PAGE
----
Why is Akum sometimes referred to as Small London?

“It is a nickname that came about when the Colonial Masters were still here. Most of the Akum people worked under them as cooks and stewards. When the Europeans were going on leave, they would say they were going to London. Some of them stayed in London for a month or two. Akum people who worked for them during these periods equally said that they were going on leave to Small London. That’s exactly how that name came about.”

The Bamenda metropolis seems to be expanding much more towards Bambili and Mankon, Bali and Bafut than it is doing towards Akum. What do you think accounts for this?

“I think that Akum is also expanding because the Bamenda City Council has expanded to one of my quarters, Azaane. That’s my boundary with Mankon where you have the old CENAJES. This is an indication that the city is expanding into Akum as well.”

Can titles be bought in Akum?

“There are two types of titles. There is the title of Nkum or King Maker. They have their number and this number increases only when a Fon is lost. When this happens, the first son joins the group. This title cannot be bought. The second title which somebody can come up for is the Cho. It is not anybody who comes up for it. When somebody comes up for it, we have to be sure that the person in question is of good morals meriting such a title. The third title is that of the red feather. Formerly, when a young man in the village killed a tiger, he was entitled to a red feather.”

Can His Highness use this medium to send out a message to his subjects?

“I call on my subjects both in Cameroon and the Diaspora to always remember home no matter what they become and where they are. Each time I travel abroad, I always advise them. We have a shrine here in Akum called Minjiilem, and we go there every year to pray to our ancestors to bless the yields so that we have plenty of food.”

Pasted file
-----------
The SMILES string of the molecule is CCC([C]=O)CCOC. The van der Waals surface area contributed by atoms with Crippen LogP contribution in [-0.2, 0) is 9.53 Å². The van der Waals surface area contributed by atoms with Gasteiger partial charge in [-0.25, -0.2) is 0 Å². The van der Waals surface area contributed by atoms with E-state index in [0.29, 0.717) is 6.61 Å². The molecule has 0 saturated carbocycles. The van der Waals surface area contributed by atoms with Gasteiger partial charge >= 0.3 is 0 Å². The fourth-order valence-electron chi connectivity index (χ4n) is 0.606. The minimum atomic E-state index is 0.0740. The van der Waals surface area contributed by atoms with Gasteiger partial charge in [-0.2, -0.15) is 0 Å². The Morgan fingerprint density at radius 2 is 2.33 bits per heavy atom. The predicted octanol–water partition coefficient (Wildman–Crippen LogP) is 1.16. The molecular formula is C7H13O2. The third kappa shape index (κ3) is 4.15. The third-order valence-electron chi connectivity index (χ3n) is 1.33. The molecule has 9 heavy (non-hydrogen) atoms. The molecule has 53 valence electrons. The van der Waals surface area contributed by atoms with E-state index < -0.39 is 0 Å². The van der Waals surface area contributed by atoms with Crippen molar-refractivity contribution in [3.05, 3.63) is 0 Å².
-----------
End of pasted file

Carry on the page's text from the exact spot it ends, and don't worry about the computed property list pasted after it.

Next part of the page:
A Legacy of Unity and Progress

As the Akum community reflects on the life and reign of Fon George Ngwashi Ndikum II, they celebrate a leader who was deeply committed to the development and cultural preservation of his people. His disappearance into eternal glory leaves behind a legacy of unity, progress, and cultural richness that will inspire future generations.

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Champion for Peace: Fon Ndikum of Akum Disappears

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HRH Fon George Ngwashi Ndikum II, the Fon of Akum in Cameroon’s Northwest Region, has ‘disappeared’ at the age of 89. The Fon, who ruled the clan, also known as “Small London,” for an incredible 66 years, is said to have “disappeared” to be with the ancestors, according to North West tradition.

The disappearance of HRH Fon George Ngwashi Ndikum marks the end of an era. His disappearance is a significant event for the community, where he was a stalwart of peace and cultural preservation in a region marred by conflict since 2016.

A Life Dedicated to Service